I graduated in May 2014 from Colorado State University with a Bachelor of Science degree in Construction Management. The feeling was sensational, I was the first generation Nitchen to receive a college diploma.
Upon graduation, I took a position with an elite National Construction Manager firm – Layton Construction.
My first assignment was a beast.
Three buildings in Miami Beach, FL along Collins Avenue – an arts center, retail bazaar and parking garage.
I didn’t have the slightest clue of what I was doing. All I knew was I wanted to move states, experience the world, get out of debt, and begin my journey toward becoming a world-class leader.
During these 2 1/2 life changing years, I learned a lot about not only the construction management business, but also about business and life in general.
The purpose of this article is to share the biggest lessons that I learned so that you can apply them to your career and your life.
What is Construction Management?
The construction industry is vast and varied. Just take a look around – from homes to highways to hospitals – and you see the results of this industry.
Construction is big business, totaling more than $3.9 trillion annually worldwide, and no slowdown in sight. The industry employs about 7 million people directly and hundreds of thousands more indirectly.
The job of the construction manager (contractor) is to take a set of written plans and specifications and a raw piece of land and manage the cost, time, quality and safety of the project – without any accidents or errors, regardless of weather conditions, acts of God, or any other unforeseen conditions. (Damn!)
About the Project
- Project Name: The Faena West of Collins – Atlantic Hotels
- Owner: The Faena Group
- Design Professional: OMA Architecture
- Architect of Record: Revuelta Architecture International
- Construction Manager: Layton Construction Company, LLC
All three buildings share a basement requiring 30 feet of below sea level excavation.
We poured what’s called a Tremie Slab – an underwater concrete slab. A group of professional divers from Belgium would go underwater for hours to pour a 4 foot thick slab (a tremie) that would allow us to dewater the area and construct the foundation.
What I Learned Managing $100 Million Worth of Construction
I can’t overstate how crucial communication skills are in construction management (and life in general).
Throughout the lifetime of any large scale project there are literally millions upon millions of emails, text messages, phone calls, meetings, conversations, and negotiations that go into turning an idea into a real life manifestation.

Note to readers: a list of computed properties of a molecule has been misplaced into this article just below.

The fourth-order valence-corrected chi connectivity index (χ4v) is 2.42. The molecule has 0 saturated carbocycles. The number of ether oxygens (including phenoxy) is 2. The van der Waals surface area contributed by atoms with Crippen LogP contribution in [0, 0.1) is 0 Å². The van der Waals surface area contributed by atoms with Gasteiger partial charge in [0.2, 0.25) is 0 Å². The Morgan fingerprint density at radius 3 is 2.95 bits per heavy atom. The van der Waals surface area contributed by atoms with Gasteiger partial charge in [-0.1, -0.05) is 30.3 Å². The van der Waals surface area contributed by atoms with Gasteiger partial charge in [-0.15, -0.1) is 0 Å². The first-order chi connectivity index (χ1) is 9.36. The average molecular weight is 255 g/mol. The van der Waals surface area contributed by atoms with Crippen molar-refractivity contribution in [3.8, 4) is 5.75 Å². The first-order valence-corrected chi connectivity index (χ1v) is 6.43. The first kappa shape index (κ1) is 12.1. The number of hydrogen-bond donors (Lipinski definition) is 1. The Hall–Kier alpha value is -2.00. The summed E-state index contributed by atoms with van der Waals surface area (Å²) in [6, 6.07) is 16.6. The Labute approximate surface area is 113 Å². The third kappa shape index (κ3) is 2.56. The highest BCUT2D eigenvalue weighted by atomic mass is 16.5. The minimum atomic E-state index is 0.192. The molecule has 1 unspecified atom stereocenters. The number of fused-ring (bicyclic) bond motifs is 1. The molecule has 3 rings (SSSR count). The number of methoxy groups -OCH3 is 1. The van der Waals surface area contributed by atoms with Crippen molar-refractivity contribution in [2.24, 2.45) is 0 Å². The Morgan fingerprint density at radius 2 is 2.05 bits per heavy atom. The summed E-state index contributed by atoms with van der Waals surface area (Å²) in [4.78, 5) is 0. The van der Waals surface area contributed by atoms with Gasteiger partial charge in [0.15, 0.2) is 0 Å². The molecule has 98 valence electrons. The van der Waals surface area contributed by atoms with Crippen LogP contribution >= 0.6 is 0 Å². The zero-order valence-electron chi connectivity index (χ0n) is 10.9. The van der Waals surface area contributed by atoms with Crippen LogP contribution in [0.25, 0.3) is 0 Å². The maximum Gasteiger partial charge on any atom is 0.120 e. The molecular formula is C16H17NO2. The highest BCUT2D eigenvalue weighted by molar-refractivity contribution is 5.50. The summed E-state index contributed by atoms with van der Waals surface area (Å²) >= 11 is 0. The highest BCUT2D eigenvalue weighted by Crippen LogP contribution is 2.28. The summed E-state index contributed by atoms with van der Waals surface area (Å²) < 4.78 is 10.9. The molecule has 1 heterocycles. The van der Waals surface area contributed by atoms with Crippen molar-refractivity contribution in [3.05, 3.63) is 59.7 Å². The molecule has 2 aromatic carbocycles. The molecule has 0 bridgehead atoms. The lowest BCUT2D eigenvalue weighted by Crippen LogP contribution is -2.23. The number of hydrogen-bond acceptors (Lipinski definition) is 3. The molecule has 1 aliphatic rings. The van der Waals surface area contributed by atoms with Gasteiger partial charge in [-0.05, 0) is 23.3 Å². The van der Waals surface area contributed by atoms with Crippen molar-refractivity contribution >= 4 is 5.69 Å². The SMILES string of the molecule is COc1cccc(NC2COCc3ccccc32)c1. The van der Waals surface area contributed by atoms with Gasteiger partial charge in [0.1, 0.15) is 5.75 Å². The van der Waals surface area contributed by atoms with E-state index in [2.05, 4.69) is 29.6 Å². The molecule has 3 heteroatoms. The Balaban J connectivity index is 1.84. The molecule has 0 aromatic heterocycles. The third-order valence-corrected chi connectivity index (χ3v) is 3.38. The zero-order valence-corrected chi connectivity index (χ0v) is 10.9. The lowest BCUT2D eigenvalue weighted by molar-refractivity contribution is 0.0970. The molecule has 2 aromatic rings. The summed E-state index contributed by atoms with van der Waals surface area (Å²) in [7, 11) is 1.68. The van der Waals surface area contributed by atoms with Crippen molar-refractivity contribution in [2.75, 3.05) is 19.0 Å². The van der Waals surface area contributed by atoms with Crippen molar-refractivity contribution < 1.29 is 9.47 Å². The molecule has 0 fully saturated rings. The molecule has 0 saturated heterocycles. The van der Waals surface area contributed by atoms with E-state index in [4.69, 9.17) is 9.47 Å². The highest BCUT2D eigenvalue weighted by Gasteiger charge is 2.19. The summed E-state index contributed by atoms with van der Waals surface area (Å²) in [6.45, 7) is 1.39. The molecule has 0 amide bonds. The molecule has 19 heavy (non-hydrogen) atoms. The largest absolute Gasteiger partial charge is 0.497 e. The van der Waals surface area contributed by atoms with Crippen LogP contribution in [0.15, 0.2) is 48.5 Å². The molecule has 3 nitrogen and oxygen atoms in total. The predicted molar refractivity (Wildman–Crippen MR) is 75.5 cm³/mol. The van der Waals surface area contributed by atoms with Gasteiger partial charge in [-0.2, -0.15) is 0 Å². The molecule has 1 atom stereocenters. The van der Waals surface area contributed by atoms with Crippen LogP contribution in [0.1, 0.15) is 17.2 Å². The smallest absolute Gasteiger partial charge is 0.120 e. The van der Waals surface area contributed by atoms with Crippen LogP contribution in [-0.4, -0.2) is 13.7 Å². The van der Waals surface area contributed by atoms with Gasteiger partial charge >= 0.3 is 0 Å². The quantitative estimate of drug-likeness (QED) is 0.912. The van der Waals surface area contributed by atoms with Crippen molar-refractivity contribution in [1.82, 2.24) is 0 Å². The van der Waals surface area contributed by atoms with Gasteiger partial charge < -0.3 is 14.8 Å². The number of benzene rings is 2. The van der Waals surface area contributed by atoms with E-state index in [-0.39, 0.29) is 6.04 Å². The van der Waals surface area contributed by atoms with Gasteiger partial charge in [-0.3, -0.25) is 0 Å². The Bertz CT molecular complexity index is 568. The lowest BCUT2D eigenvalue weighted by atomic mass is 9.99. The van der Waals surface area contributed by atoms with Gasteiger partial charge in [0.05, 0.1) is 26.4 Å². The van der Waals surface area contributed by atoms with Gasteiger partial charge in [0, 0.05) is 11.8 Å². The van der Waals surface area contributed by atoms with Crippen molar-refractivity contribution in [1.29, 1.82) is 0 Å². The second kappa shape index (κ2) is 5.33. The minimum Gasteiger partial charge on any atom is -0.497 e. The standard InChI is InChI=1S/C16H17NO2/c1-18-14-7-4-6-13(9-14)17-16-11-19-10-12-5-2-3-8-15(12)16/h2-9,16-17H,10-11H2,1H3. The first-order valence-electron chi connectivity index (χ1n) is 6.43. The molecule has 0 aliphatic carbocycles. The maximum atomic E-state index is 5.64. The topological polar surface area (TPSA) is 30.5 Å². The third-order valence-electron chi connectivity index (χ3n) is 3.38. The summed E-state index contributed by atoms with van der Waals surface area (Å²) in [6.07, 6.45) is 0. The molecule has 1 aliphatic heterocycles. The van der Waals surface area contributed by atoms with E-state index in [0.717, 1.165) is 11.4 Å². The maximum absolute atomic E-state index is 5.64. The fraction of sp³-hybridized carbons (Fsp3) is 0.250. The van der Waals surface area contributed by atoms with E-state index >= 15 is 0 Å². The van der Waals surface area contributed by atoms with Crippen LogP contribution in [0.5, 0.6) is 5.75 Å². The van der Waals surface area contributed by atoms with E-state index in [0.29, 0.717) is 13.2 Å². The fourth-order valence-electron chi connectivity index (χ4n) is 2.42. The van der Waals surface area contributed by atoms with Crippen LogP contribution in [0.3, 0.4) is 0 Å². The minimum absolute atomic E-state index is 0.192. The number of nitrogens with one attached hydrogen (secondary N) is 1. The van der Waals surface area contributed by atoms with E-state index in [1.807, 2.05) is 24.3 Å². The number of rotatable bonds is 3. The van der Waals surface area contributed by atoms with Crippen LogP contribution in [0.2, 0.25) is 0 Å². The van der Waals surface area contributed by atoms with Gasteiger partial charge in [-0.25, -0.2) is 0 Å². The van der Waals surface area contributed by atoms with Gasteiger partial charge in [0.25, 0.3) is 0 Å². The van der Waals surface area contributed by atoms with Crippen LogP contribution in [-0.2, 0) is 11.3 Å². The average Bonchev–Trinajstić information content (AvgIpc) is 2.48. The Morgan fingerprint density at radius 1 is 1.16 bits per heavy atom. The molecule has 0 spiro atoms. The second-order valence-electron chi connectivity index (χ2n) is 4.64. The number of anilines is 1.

You need to be as clear as humanly possible.
In the construction world, not communicating clearly will only create room for error and exposure to risk.
Good CMs demand crystal-clear communication, always using the correct terminology. Bad CMs allow people to ramble on, beat around the bush, and use incorrect or confusing words.
Exceptional communication skills involve:
- Assigning tasks directly and clearly
- Seeking first to understand and then be understood
- Listening to others
- Gathering and confirming information before making a decision
- Consider the situation before taking action
- Meeting regularly face-to-face
- Knowing your desired outcome
The amount of information that must be processed on a construction project is astronomical.
In the construction management game, you win and lose by the quality of your documentation. Documentation can mean the difference between profit and loss.
From the notice to proceed to the certificate of completion, every notification, clarification, correction, approval, request, change, letter, e-mail, phone call, and transaction must be tracked.
It has been reported that construction is the 2nd most riskiest business to be in, right behind the restaurant business. One of the most effective ways to minimize that risk is by detailed documentation.
The principle of documentation applies to everything outside of construction management as well. The better you document your mistakes, lessons learned, accomplishments, and growth (professionally and personally), the better chance you have at succeeding in life and business.
I strongly recommend people to document as much of their life as possible. The good news is its never been easier to do so with today’s technology.
If you’re a member of any management team, you had better have a relatively high “emotional intelligent quotient” because your ability to be flexible and responsive will far outweigh any benefits from being rigid and reactive.
If you’re not leading other people, that’s okay because you need to lead yourself. If you have a family, you need to lead your family. We’re all obligated in some way to exercise better leadership skills.
In order to succeed, first you must lead.
Ready for the biggest lesson in leadership I learned on this project?
The #1 difference I observed between the big hitters and the no-hitters is emotional detachment.
I’m talking about developing the skill of detaching yourself from whatever the situation, event, or circumstance is.